Ms Jones and Ms Lovegrove clearly had a very unpleasant few years living with the extensive and, for much of the time unauthorised, building works carried out by their neighbours, Mr and Mrs Ruth. At trial the judge found in their favour in a claim brought against the Ruths in nuisance, trespass and harassment, awarding them a substantial sum in damages. It was also contended on Ms Jones's behalf that the Protection from Harassment Act 1997 allowed the judge to make not only an award for anxiety caused by the harassment but also a separate award of damages for personal injury. The judge was not prepared to go as far as awarding Ms Jones damages for personal injury on the basis that her psychological injury and somataform back pain had been brought on by the Defendants' conduct. The judge held that foreseeability of injury was a necessary ingredient of a claim for statutory harassment and the personal injury claim failed on this point.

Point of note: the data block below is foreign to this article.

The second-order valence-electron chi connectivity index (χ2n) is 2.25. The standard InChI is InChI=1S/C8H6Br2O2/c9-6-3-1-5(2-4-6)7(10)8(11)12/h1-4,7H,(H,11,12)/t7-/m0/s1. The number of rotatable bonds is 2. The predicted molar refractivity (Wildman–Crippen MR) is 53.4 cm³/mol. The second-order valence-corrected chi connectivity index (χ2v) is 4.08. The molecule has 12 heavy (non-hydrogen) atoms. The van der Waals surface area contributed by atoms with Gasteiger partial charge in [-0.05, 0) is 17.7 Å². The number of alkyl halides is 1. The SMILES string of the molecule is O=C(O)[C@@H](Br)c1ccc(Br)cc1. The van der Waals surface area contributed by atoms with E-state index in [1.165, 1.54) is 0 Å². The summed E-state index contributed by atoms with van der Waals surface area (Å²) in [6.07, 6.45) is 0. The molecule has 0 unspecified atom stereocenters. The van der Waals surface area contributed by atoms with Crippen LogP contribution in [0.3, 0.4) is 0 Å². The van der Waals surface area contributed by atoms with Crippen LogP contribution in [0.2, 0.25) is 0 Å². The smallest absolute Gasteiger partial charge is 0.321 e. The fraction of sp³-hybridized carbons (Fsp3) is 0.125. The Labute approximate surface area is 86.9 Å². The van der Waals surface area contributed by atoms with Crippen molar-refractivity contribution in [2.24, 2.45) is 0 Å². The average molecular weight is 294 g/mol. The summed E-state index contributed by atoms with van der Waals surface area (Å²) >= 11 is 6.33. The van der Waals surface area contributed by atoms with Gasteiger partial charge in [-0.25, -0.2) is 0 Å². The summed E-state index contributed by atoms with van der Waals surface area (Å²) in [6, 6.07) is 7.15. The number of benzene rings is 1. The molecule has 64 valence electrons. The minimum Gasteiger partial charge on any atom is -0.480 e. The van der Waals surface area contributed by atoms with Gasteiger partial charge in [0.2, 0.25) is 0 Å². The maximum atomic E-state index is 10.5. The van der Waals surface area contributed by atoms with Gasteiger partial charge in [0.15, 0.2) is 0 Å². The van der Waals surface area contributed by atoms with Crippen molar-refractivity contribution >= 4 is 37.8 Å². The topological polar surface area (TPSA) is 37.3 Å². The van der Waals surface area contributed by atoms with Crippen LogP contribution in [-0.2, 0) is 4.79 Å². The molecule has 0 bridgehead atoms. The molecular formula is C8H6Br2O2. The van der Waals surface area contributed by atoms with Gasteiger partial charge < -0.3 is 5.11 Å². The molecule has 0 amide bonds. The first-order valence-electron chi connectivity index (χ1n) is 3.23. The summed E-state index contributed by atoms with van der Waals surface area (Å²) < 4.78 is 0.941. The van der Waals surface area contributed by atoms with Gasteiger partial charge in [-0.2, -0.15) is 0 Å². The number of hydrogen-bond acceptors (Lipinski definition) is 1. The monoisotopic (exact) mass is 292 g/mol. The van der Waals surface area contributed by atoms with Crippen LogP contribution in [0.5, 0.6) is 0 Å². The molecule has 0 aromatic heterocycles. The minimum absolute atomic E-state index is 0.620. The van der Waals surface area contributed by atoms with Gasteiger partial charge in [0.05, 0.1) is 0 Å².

The Court of Appeal in Jones v Ruth  EWCA Civ 804 disagreed. Patten LJ (with whom the rest of the Court agreed) said:
"I am not persuaded that foreseeability of the injury or loss sustained by a claimant in a case of harassment is an essential element in the cause of action. The obvious startingpoint is the 1997 Act itself. Conduct of the kind described in s.1 is actionable unders.3 in respect of anxiety or injury caused by the harassment and any financial lossresulting from the harassment. There is nothing in the statutory language to import anadditional requirement of foreseeability. Nor is the foreseeability of damage the gist of the tort. Section 1 is concerned with deliberate conduct of a kind which the defendant knows or ought to know will amount to harassment of the claimant. Once that is proved the defendant is responsible in damages for the injury and loss which flow from that conduct. There is nothing in the nature of the cause of action which calls for further qualification in order to give effect to the obvious policy objectives of the statute."